What's the Difference Between a Bad Teacher and a False Teacher?
Have you ever been listening to a sermon and thought, “Wow, this is bad?” Maybe it’s just the sermon overall, or perhaps it’s a specific statement the preacher makes that sets off your theology alarm and you know he’s wrong. I think we’ve all been there. Sometimes it’s tempting to just label the teacher a false teacher and move on. But does being wrong make someone a false teacher? Is there a difference between teaching something that is wrong verses teaching something that is false?
The New Testament church had many bad teachers.
Not every Christian in the early church were Pauls or Peters. There were many who were just plain bad. Paul describes some of these teachers as having bad motives for their preaching of the Gospel in Philippians 1:17. Even as bad as that is, Paul doesn’t go as far as to call them false teachers. He even thanks God that at the very least the Gospel is still being preached.
Even good guys can be bad teachers. Just look at Apollos. While Apollos would go on to become a proficient preacher, his beginning was far from it. Acts 18 shows us that he began preaching correctly about Jesus, but had some big blindspots on baptism as he only knew about John’s baptism. Then Pricilla and Aquila took him aside and instructed him to preach more accurately. He then went on to do some amazing things for Jesus. So even though he was missing some things and was wrong in a big area, he still wasn’t a false teacher.
So what makes someone a false teacher?
Every description of false teachers that we have in the New Testament begins with one key idea. 2 Peter 2:1 states, “But false prophets also arose among the people, just as there will be false teachers among you, who will secretly bring in destructive heresies, even denying the Master who bought them, bringing upon themselves swift destruction.” Jude’s description is very similar in verse 4, “For certain people have crept in unnoticed who long ago were designated for this condemnation, ungodly people, who pervert the grace of our God into sensuality and deny our only Master and Lord, Jesus Christ.”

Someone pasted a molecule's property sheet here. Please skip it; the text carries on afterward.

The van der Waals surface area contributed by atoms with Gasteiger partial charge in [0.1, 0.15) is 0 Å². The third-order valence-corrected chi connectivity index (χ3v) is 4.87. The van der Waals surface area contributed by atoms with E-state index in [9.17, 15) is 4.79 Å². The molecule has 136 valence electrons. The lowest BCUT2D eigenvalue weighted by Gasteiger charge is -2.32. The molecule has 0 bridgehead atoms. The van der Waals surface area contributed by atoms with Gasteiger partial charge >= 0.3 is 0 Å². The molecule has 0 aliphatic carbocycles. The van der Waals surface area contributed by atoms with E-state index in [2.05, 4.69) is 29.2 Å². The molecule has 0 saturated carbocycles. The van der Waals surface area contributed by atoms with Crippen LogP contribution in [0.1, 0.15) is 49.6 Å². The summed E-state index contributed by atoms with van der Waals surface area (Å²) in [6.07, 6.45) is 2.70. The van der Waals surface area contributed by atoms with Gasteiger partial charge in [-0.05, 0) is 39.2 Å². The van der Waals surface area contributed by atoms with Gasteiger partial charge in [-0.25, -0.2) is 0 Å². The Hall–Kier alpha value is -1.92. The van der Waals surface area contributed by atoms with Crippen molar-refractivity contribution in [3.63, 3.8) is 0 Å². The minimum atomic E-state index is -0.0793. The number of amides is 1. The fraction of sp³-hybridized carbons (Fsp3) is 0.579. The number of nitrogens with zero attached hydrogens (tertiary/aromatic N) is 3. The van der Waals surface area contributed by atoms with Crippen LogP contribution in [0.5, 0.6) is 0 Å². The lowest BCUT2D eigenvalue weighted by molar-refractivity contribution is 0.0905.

John describes false teachers as “those who do not confess the coming of Jesus Christ in the flesh” in II John 7. Anyone thinking this is eschatological, isn’t doing the research. This is referring to a form of gnosticism that was present in the era. It taught that Jesus wasn’t truly human as they believed anything earthly or physical was evil. Dr. Daniel Akin writes, “…John was dealing with some type of docetism that denies the fleshiness of Jesus Christ.” So this was an attack on the human nature of Jesus Christ.
Being a False Teacher is to reject the Gospel in some form.
A rejection of the Gospel is always part of the description of a false teacher in the New Testament. There are many other factors that fit into these descriptions, but the common denominator is a rejection of Jesus. The bad teacher might not get everything right, they might not even get most things right, but they do get Jesus and His Gospel right. There is a huge difference between bad teachers and false teachers. While all teachers are to be held to a high standard, or as James says judged with “greater strictness,” we should be careful not to lump bad teachers in with these false teachers. Bad teachers are brothers in Christ. They, like Apollos, should be shown the errors in their teaching and encouraged to make appropriate changes.
False teachers on the other hand are not brothers in Christ. They may be around Christians as both Jude and Peter tell us, but false teachers are not truly part of us. John says in II John 9, “Everyone who goes on ahead and does not abide in the teaching of Christ, does not have God.” Not only are they not believers, but Paul goes as far as to call them (the peddlers mentioned in II Cor. 2) servants of Satan in II Corinthians 11:15. This is why John tells us not to have anything to do with them in II John 10 and Paul condemns them to eternal damnation in Galatians 1:9.
We should be very careful to not attribute all of the consequences reserved for false teachers to just anyone. These things are very serious. One must be sure that the Gospel is being compromised by a teacher before throwing around the label of false teacher. On the other hand, we should also not be scared to call someone a false teacher when it becomes clear they are teaching a different Gospel. Men like T.D. Jakes who doesn’t believe in the Trinity is a false teacher. Joel Osteen who preaches a gospel of materialism is a false teacher. Rob Bell who has erred in many theological areas is a false teacher. Steven Furtick who repeatedly shows that he doesn’t care about what God says in the slightest is a false teacher.
So next time you hear something that makes your theological spider-sense tingle, ask yourself is this coming from a bad teacher or a false one. And then act appropriately. Either confront the brother who is in error or reject the servant of Satan condemning him and his “gospel” to Hell.
1. 1,2,3 John by Dr. Daniel L. Akin